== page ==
One thing people often forget is to put in enough electrical plugs. The suggestion today is about every 2 meters (6 feet). Around here all our electric boxes are still metal, no plastic allowed.

gillumhouse's picture
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Generic wrote:

The pink styrofoam is put in places where you can't put real insulation. You then wallboard over it. We've done it on some of the outside walls in the house. Insulation is generally against outside walls to keep heat or cool in. You don't usually insulate between house layers other than sound and fire. It's a different type of insulation. We installed it all around the furnace room to keep the sound low. You also insulate behind heating elements, so that their heat reflects in.

One thing people often forget is to put in enough electrical plugs. The suggestion today is about every 2 meters (6 feet). Around here all our electric boxes are still metal, no plastic allowed.

The pink I was referring to is pink fiber insulation. this house was built in 1912 and there is no insulation just wood walls outside and lathe & plaster inside. This room was half of the front porch, there is nothing to keep the cold air from under the porch. My new office is essentially outside the house. I do not have a lot of space on that wall so from what you are saying, the stuff I am thinking about should work.

ALL the boxes that were just put in are metal. We do safe stuff here also. I will have 16 outlets in that room when done - each of the 4 boxes will have 4 outlets and they are 20 amp, not 15 so they can carry the load.

When we upgraded the elecrticity in this house in 1995 from 60 amp to 200, the electrician asked me if I wanted aluminum or copper wire. I told him I wanted the wire he would put in HIS house - of course copper! I knew it was asked because of costs but I also knew the difference of safety. I made clear the scope of THIS project with my friend this electrician when he said he had fixed something already out of friendship, that he usually just did what the job called for. I told him that while he was on the clock, if he found anything that could be a potential problem when I go to sell, it is to be fixed and included in the bill.

My light fixtures are going to be LED.

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Aluminum isn't allowed here anymore, almost everyone who had it installed was told by their insurance company to remove it. I know that plastic boxes are allowed in the south, but not here.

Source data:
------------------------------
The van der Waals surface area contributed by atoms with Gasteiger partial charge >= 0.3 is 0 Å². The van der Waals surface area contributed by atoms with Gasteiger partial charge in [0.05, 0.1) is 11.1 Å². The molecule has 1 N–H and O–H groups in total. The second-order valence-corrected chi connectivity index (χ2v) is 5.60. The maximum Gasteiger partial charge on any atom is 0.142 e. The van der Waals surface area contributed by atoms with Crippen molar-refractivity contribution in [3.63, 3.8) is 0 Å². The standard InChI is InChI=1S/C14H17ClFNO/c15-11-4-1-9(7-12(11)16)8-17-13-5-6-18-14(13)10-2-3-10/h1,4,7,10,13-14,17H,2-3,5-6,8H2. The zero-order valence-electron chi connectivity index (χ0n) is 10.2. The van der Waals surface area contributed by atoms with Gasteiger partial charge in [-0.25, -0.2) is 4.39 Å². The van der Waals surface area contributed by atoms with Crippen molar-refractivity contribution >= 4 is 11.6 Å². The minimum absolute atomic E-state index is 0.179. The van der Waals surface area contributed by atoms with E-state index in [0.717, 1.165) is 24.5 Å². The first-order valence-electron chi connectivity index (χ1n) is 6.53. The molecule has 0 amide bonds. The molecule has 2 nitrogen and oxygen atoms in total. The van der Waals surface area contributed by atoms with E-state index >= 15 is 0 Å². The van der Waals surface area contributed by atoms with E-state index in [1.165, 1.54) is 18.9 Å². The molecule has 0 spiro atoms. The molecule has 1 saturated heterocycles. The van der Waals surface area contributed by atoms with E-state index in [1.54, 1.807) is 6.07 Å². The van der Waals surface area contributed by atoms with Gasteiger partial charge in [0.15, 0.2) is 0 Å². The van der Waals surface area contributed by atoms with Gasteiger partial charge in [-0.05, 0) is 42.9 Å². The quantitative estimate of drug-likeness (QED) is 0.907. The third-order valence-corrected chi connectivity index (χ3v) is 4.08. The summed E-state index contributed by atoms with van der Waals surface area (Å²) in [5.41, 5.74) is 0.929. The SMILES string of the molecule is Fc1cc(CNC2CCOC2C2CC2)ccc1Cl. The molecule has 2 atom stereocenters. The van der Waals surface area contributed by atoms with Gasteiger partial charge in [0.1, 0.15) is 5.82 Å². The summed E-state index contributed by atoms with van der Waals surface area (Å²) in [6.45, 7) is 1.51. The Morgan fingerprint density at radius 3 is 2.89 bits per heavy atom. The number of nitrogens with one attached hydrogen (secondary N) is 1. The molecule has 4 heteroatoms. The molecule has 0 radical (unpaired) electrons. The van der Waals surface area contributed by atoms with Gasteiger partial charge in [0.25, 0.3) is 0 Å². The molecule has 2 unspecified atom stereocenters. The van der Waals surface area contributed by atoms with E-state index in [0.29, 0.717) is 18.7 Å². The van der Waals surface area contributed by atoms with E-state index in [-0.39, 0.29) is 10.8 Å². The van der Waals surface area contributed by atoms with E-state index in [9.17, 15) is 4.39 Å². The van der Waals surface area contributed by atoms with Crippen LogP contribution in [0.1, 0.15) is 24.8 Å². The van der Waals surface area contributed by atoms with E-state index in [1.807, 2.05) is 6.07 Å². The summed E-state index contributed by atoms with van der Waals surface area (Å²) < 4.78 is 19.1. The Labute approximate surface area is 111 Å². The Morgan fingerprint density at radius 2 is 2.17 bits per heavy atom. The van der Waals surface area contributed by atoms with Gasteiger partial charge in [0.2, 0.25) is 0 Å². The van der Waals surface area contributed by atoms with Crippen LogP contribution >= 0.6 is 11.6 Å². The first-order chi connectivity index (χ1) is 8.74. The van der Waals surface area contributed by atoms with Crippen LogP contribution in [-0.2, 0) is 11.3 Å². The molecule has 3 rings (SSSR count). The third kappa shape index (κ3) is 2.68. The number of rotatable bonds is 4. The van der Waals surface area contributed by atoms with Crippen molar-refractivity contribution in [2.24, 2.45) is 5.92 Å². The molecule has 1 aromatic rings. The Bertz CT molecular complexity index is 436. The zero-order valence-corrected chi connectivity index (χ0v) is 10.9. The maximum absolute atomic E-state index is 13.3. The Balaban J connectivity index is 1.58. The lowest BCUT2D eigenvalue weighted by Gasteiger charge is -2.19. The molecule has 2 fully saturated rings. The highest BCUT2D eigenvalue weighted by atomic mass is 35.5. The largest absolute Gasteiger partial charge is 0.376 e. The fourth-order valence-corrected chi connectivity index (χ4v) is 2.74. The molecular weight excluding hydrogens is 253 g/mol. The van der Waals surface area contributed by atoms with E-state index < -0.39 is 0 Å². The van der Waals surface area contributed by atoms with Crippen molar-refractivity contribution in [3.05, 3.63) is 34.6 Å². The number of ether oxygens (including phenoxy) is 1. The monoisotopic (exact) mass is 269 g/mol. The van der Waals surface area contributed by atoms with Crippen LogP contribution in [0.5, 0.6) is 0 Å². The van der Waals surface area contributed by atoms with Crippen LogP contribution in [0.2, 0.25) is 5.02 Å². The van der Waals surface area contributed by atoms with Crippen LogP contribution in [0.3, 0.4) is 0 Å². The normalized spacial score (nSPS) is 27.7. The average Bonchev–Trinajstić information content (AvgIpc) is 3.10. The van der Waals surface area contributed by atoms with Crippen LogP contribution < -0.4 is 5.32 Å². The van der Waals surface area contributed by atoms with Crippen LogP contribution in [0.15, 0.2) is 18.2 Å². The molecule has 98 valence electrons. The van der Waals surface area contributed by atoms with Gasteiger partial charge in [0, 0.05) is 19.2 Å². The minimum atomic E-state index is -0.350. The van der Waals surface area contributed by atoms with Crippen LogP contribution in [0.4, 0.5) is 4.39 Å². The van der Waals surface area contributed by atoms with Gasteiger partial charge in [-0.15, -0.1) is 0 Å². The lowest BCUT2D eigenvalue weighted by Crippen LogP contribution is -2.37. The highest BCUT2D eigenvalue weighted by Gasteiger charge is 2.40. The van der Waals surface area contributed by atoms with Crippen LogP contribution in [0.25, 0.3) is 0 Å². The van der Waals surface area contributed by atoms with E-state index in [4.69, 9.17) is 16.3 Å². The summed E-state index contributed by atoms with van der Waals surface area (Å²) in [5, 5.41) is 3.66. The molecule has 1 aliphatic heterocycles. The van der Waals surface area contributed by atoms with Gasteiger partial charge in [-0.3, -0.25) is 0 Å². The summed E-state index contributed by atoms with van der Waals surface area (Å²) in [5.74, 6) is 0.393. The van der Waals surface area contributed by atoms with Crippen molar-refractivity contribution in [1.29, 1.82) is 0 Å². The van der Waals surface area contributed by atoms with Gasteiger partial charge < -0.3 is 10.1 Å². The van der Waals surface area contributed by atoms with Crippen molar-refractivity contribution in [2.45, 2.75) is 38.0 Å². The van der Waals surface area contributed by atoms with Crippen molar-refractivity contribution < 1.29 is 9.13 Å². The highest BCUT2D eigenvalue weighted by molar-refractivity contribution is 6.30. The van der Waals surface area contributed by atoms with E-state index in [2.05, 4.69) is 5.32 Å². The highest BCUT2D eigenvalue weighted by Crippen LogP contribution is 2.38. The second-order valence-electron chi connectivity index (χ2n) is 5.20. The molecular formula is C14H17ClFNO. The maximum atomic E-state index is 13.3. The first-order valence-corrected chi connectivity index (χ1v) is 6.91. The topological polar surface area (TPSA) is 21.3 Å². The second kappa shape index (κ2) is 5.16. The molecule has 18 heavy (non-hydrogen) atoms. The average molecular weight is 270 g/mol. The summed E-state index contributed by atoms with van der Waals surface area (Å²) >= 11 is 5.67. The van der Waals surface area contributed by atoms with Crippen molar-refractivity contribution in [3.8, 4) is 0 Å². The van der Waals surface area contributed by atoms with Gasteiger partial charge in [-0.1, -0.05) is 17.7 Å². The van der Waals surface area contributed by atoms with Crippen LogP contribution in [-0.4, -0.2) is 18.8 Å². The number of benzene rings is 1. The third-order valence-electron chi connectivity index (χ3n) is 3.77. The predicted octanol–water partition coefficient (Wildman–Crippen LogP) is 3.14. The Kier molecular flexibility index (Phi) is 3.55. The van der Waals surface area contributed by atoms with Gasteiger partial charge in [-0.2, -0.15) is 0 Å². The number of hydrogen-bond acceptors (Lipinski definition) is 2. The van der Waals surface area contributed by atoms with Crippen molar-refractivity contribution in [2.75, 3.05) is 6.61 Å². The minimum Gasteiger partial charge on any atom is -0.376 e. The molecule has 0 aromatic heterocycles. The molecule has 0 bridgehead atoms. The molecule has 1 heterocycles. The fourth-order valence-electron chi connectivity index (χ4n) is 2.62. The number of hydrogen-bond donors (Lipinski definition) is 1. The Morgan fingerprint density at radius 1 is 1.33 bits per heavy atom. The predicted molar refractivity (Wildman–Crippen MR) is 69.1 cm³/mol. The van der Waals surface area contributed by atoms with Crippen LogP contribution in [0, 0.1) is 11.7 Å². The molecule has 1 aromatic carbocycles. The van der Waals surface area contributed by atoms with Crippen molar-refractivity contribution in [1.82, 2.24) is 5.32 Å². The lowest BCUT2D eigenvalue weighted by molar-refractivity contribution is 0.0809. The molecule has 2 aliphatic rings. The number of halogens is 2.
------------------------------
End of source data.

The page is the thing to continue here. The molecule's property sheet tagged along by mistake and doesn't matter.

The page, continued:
We have a few types of insulation. The pink rigid stuff is what we put against walls where we couldn't open them. Wall board over it. The pink fiberglass in areas like in your picture. The "blown in" pink stuff is only used for attics here. It's avoided for walls, instead now they use a spray foam, but it is a very precise application... and really needs a well trained tech to do it because if mixed improperly it can have a lot of off-gassing, which is dangerous.

gillumhouse's picture
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We have that god-awful pamelling in our bedroom and the former studio because they had insulation "blown-in"on the north wall. It is also in the attic - awful stuff and it ain't pink. Made things VERY messy when we had the ensuite created in 2006 - the walls came down on the north wall in that room (it was the bedroom of one of the brothers).

Not using anything expensive. Going to try my idea in the places that have already been opened to see how that works. Now to price wallboard vs drywall (aka sheetrock).

JimBoone's picture
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Sheet rock is usually not expensive and with tape and mud seals out drafts pretty good, heavy if hanging your self, finishing not really difficult, but I have learned a few tricks if you choose that route as a personal project. 

gillumhouse's picture
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I looked at prices of wallboard last night compared to sheet rock/drywall. It is NOT less expensive than drywall. I will just wait for my daughter to come. I was just wanting it to be done so I could get moving with things. Ain't gonna happen. Sigh.

Step 1 is the new office. Moving into it will clear out the current office so guests can use it (Step 2). That will also (moving into the new office) tell me what is happening with stuff that is now just tossed into the "living room/studio" which will be returned to living room status after #1 son takes the toy box to its new home - his house. (Step 3)

the 4-drawer filing cabinet that in in my bedroom will also go into the new office so Step 4 can get started - making my bedroom look like a bedroom rather than what it looks like now. THEN I can put the house on the market. It is the domino effect with each thing falling into place. That is the theory anyway.